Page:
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Are You Losing Faith in Your Business, Mission or Passion?

Being a thought leader who creates content that has the potential to change people’s lives, enable organizations to operate more effectively or introduce a new way of thinking requires a lot of hard work and focus; especially when you (as the author or thought leader) know from experience and intuition that it works and works incredibly well. You’ve tried for a long time in a variety of ways to get your work out into the world so that its impact can be experienced by as many people or organizations as is possible. Sometimes it feels like an uphill battle and the stress can really grind at you. Here are a few things to consider if you’re on the verge of losing faith in your work.

First off, just because you created something doesn’t necessarily mean it’s fabulous or it works better than other solutions that are already in the market. Even if it is better than the current offerings you need to be able to effectively market it, sell it and deliver it. In my experience, it’s the sales, marketing and distribution that are the largest area of frustration that thought leaders experience. Assuming you’ve actually built a “better” mouse trap, I’d suggest you think about the following three things.

1) Reevaluate – You need to reevaluate what you’ve done and determine what’s worked well and what hasn’t. It could range from not having your content available in a wide enough variety of modalities or it could be that your initial entry point isn’t the best one.

Where has your work had the greatest impact? What themes or patterns or data does that shed light on? Are you focusing enough on the impact to the right end user (individual, team, organization)? Are you allowing your content to be consumed in a way that is tied to a measurable behavior change? Can the end users really benefit from it in a measurable way?

You must be able to achieve these objectives in order to gain momentum and traction. If something works, is easy to understand and makes someone’s life (or business) better, you win. If the connection between the two isn’t crystal clear, you lose. That might seem like a simple statement, but in practice it’s a complex question to answer intelligently.

2) Retool – If you continue to do more of what you’ve been doing yet the results of those efforts are frustrating or disappointing to you and/or your clients, it is time to retool. Look at every aspect of your business and isolate variables that you can change.

Is your content available in enough modalities to make it easy for a wider audience to consume? Have you been selling exclusively in a direct fashion? Try to develop a distribution partner. Are you using all of the social media tools that are available? Is your pricing strategy competitive? No facet of the business should be off limits; often a little tweaking and retooling can yield dramatic results.

3) Reengage – Reengaging with the content can happen on two dimensions. The first is the thought leader or author’s level of engagement with their own content. Often times, due to boredom or frustration, we become less engaged with our work than we once may have been.  It’s a difficult thing to measure but the net impact is that your passion dwindles and it decreases the efficacy of your work whether you realize it or not. The second is the end user’s level of engagement with the content. Create tools that enable your community to share their experiences with comments, videos, photos, stories etc. Be sure that you are constantly “dripping” a variety of content to your followers so that they can share their enthusiasm with others.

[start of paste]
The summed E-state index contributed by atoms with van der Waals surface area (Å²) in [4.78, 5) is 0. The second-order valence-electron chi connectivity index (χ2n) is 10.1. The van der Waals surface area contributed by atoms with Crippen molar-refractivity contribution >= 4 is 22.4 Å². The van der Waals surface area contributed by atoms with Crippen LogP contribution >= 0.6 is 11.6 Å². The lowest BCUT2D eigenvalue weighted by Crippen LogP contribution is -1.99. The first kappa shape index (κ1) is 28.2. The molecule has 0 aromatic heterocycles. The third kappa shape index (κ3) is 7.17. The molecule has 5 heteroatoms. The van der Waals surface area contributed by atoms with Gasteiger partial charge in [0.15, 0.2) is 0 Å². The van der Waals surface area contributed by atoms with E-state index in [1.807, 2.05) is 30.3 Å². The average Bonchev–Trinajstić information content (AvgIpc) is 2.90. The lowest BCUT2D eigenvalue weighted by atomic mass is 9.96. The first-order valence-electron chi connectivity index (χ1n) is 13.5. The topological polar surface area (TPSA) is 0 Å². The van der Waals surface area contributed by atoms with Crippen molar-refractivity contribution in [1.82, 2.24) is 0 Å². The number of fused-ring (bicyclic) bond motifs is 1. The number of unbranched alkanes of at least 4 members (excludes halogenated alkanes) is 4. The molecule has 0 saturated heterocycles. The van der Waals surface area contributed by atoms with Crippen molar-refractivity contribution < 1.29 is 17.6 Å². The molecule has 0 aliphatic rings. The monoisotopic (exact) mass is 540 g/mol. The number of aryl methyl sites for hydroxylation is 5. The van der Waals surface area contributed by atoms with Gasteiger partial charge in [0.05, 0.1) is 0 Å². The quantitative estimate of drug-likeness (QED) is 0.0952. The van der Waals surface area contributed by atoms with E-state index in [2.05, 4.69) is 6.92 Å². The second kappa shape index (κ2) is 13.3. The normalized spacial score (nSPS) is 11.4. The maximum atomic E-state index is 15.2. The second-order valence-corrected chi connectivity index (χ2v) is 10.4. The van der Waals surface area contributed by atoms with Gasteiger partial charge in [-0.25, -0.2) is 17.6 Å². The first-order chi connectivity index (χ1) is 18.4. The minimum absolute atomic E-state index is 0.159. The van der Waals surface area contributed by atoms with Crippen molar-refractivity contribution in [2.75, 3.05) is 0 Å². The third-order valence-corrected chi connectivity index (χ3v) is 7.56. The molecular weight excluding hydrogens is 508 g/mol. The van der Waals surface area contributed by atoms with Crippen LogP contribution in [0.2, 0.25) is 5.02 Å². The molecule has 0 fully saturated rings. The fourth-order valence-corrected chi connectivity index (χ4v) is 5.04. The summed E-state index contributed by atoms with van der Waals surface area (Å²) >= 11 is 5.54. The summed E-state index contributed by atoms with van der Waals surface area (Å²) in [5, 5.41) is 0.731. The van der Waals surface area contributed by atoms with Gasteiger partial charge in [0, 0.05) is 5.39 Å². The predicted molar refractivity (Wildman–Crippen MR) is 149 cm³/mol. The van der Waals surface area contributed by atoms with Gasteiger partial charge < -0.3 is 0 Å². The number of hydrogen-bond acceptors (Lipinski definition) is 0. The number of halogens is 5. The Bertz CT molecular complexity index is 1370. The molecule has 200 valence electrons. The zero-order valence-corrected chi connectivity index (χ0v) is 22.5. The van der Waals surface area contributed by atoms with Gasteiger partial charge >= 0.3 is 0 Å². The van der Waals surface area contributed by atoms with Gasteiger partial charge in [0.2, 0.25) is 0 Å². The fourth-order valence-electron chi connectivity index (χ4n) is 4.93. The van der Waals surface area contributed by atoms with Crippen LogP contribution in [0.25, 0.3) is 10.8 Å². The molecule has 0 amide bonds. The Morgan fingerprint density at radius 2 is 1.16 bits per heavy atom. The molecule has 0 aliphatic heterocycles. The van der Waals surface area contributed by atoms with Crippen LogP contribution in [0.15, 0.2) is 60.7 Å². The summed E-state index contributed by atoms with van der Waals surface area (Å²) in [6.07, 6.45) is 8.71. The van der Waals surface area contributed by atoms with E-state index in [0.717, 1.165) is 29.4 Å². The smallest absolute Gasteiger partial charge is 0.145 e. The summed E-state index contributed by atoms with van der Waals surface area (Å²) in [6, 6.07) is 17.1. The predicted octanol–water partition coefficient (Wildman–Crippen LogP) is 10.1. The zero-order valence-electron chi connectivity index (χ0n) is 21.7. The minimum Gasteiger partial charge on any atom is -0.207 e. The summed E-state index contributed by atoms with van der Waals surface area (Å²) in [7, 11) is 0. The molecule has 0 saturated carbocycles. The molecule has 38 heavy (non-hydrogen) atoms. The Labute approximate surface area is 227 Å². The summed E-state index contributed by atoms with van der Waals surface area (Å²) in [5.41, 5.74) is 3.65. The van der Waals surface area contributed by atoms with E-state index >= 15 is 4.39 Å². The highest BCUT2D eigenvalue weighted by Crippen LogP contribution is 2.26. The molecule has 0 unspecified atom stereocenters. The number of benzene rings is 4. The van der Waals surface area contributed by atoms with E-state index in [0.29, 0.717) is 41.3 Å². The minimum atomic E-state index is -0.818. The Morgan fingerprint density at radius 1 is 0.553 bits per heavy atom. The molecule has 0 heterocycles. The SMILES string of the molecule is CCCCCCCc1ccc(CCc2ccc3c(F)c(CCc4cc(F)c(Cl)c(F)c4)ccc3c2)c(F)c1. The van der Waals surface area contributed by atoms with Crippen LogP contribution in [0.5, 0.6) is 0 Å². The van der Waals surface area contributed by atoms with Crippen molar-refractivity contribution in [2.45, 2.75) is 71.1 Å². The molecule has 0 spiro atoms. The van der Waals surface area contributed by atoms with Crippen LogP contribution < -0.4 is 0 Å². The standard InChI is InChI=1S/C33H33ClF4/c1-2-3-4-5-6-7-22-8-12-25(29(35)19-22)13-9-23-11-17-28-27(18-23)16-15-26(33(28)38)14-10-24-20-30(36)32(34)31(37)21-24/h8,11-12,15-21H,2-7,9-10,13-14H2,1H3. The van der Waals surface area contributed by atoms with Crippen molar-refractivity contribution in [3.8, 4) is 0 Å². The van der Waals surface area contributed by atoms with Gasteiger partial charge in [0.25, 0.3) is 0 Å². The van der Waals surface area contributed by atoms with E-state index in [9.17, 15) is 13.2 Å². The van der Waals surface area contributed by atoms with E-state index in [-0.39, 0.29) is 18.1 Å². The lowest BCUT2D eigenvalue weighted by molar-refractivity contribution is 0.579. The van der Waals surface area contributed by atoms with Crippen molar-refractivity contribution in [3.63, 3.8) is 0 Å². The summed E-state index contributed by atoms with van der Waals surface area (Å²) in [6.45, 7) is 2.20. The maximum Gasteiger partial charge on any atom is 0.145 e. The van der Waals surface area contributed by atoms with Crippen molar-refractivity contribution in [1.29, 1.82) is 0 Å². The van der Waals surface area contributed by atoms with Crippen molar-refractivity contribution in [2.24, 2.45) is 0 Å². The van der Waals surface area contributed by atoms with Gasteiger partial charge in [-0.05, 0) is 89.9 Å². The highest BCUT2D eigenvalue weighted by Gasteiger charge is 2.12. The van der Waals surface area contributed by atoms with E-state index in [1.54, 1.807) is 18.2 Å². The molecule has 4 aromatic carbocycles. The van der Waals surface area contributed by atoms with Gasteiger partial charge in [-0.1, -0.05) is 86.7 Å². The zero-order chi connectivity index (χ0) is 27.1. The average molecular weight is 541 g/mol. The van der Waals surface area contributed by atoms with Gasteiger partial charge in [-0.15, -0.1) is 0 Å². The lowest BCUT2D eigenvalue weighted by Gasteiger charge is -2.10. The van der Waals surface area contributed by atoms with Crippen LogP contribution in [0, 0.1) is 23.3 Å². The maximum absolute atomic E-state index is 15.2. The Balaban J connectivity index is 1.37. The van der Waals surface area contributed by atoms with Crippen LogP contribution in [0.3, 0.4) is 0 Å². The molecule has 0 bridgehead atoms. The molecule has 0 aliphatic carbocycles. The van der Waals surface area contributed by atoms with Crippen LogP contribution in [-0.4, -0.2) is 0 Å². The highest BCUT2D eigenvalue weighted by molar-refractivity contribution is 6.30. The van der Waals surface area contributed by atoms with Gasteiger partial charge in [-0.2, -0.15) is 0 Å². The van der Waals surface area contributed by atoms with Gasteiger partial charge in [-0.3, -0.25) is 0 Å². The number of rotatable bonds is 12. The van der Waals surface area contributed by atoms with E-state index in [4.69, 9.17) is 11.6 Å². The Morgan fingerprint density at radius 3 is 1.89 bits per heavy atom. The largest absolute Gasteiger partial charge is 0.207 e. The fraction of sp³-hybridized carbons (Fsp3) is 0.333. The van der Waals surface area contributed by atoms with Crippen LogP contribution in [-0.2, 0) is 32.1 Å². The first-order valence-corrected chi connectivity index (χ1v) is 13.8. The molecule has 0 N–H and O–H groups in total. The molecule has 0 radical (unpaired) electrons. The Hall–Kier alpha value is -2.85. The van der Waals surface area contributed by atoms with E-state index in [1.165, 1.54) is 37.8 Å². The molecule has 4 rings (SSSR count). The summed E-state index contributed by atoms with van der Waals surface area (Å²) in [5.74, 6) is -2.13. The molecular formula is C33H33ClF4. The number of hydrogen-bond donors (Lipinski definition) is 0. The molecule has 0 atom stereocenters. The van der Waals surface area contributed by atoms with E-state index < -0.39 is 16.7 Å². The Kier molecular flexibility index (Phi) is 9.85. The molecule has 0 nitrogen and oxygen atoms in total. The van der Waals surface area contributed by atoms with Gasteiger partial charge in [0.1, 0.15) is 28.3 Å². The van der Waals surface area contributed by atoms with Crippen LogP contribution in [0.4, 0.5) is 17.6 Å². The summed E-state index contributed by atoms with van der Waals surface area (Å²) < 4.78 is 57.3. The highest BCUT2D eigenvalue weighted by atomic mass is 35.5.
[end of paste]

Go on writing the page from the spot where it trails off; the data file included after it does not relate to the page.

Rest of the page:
All of these concepts should be an ongoing part of how you operate, not a onetime event. It’s a dynamic way of making sure you’ve got the highest potential for success for you and your work.

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Peter Winick has deep expertise in helping those with deep expertise. He is the CEO of Thought Leadership Leverage. Visit Peter on Twitter!

This Post Has 3 Comments

  1. Peter- people often confuse “give the customer what they want” with “build it and they will come.” The latter rarely happens while the former works like a charm. Start by figuring out who your customer is and how you can meet their needs. The rest is easy(ier).

    Barbara Kimmel, Executive Director
    Trust Across America – Trust Around the World

  2. I find myself making my love/hate list by saying services or tasks out loud. The ones that have me smiling as I say them are the keepers and where I want to focus. The ones that don’t I need to retool or lose from my list of offerings. Dread should not start the day for me or my clients working with me. I love #3. I admit to being more reactionary and not reaching out “just because.” I’ve been working on dropping notes, links and mentions each time I think of clients, former clients and prospects – no matter what I’m in the middle of. They seem to be appreciating it. Thank you for this.

  3. You could retweet this from time to time; engagement needs reminders. Ex-colleagues are still using material we created 20 years ago; I am working on stuff that I presented at an international conference over 30 years ago; and I now have an engagement with someone I know only through a connection today because of part of my website that I really did not expect to bring business to me.Connections are complicated and unpredictable.

    This reminds me of a presentation when the speaker said he did not know where his business came from; it could be old business cards or new content. It was impossible to know what the vital spark was. And even if you asked, the answer would not reveal the most important part.

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